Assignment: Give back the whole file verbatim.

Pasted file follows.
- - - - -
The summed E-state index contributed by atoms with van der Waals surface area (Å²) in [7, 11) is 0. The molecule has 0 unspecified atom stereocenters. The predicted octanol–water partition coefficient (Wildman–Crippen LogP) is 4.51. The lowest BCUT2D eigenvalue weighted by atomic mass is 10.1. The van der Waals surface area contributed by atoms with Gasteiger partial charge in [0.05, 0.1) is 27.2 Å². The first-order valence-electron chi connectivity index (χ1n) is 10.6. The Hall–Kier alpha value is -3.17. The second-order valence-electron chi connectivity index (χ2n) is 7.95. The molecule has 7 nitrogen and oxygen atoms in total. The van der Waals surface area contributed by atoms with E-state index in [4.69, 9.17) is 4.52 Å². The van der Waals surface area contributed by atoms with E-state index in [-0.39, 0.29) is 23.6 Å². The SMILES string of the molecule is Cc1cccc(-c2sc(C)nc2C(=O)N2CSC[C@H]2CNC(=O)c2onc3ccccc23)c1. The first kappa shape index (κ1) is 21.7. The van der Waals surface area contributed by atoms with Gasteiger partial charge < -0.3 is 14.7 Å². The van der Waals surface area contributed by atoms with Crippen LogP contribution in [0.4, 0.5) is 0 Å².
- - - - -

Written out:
The summed E-state index contributed by atoms with van der Waals surface area (Å²) in [7, 11) is 0. The molecule has 0 unspecified atom stereocenters. The predicted octanol–water partition coefficient (Wildman–Crippen LogP) is 4.51. The lowest BCUT2D eigenvalue weighted by atomic mass is 10.1. The van der Waals surface area contributed by atoms with Gasteiger partial charge in [0.05, 0.1) is 27.2 Å². The first-order valence-electron chi connectivity index (χ1n) is 10.6. The Hall–Kier alpha value is -3.17. The second-order valence-electron chi connectivity index (χ2n) is 7.95. The molecule has 7 nitrogen and oxygen atoms in total. The van der Waals surface area contributed by atoms with E-state index in [4.69, 9.17) is 4.52 Å². The van der Waals surface area contributed by atoms with E-state index in [-0.39, 0.29) is 23.6 Å². The SMILES string of the molecule is Cc1cccc(-c2sc(C)nc2C(=O)N2CSC[C@H]2CNC(=O)c2onc3ccccc23)c1. The first kappa shape index (κ1) is 21.7. The van der Waals surface area contributed by atoms with Gasteiger partial charge < -0.3 is 14.7 Å². The van der Waals surface area contributed by atoms with Crippen LogP contribution in [0.4, 0.5) is 0 Å².